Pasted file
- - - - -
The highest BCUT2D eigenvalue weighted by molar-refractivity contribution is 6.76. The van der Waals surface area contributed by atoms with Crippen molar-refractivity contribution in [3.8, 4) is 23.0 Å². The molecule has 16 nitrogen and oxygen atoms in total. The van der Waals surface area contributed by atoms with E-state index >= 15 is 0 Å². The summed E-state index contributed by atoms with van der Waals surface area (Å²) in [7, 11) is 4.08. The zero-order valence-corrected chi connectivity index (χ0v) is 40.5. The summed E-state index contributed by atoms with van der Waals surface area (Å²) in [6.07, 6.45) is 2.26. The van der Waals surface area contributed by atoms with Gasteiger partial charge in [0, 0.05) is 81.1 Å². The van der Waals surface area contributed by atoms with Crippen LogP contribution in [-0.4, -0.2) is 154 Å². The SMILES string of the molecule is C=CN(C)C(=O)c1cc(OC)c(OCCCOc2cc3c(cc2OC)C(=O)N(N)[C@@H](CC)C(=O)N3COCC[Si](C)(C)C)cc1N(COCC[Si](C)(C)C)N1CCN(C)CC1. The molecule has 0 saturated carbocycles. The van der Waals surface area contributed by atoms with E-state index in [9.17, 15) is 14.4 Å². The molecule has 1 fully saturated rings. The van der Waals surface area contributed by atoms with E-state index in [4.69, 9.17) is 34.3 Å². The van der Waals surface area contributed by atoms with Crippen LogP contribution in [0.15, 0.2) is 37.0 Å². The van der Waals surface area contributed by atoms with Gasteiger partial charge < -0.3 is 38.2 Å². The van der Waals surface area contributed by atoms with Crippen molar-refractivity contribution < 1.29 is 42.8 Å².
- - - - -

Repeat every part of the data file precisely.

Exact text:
The highest BCUT2D eigenvalue weighted by molar-refractivity contribution is 6.76. The van der Waals surface area contributed by atoms with Crippen molar-refractivity contribution in [3.8, 4) is 23.0 Å². The molecule has 16 nitrogen and oxygen atoms in total. The van der Waals surface area contributed by atoms with E-state index >= 15 is 0 Å². The summed E-state index contributed by atoms with van der Waals surface area (Å²) in [7, 11) is 4.08. The zero-order valence-corrected chi connectivity index (χ0v) is 40.5. The summed E-state index contributed by atoms with van der Waals surface area (Å²) in [6.07, 6.45) is 2.26. The van der Waals surface area contributed by atoms with Gasteiger partial charge in [0, 0.05) is 81.1 Å². The van der Waals surface area contributed by atoms with Crippen LogP contribution in [-0.4, -0.2) is 154 Å². The SMILES string of the molecule is C=CN(C)C(=O)c1cc(OC)c(OCCCOc2cc3c(cc2OC)C(=O)N(N)[C@@H](CC)C(=O)N3COCC[Si](C)(C)C)cc1N(COCC[Si](C)(C)C)N1CCN(C)CC1. The molecule has 0 saturated carbocycles. The van der Waals surface area contributed by atoms with E-state index in [9.17, 15) is 14.4 Å². The molecule has 1 fully saturated rings. The van der Waals surface area contributed by atoms with E-state index in [4.69, 9.17) is 34.3 Å². The van der Waals surface area contributed by atoms with Crippen LogP contribution in [0.15, 0.2) is 37.0 Å². The van der Waals surface area contributed by atoms with Gasteiger partial charge < -0.3 is 38.2 Å². The van der Waals surface area contributed by atoms with Crippen molar-refractivity contribution < 1.29 is 42.8 Å².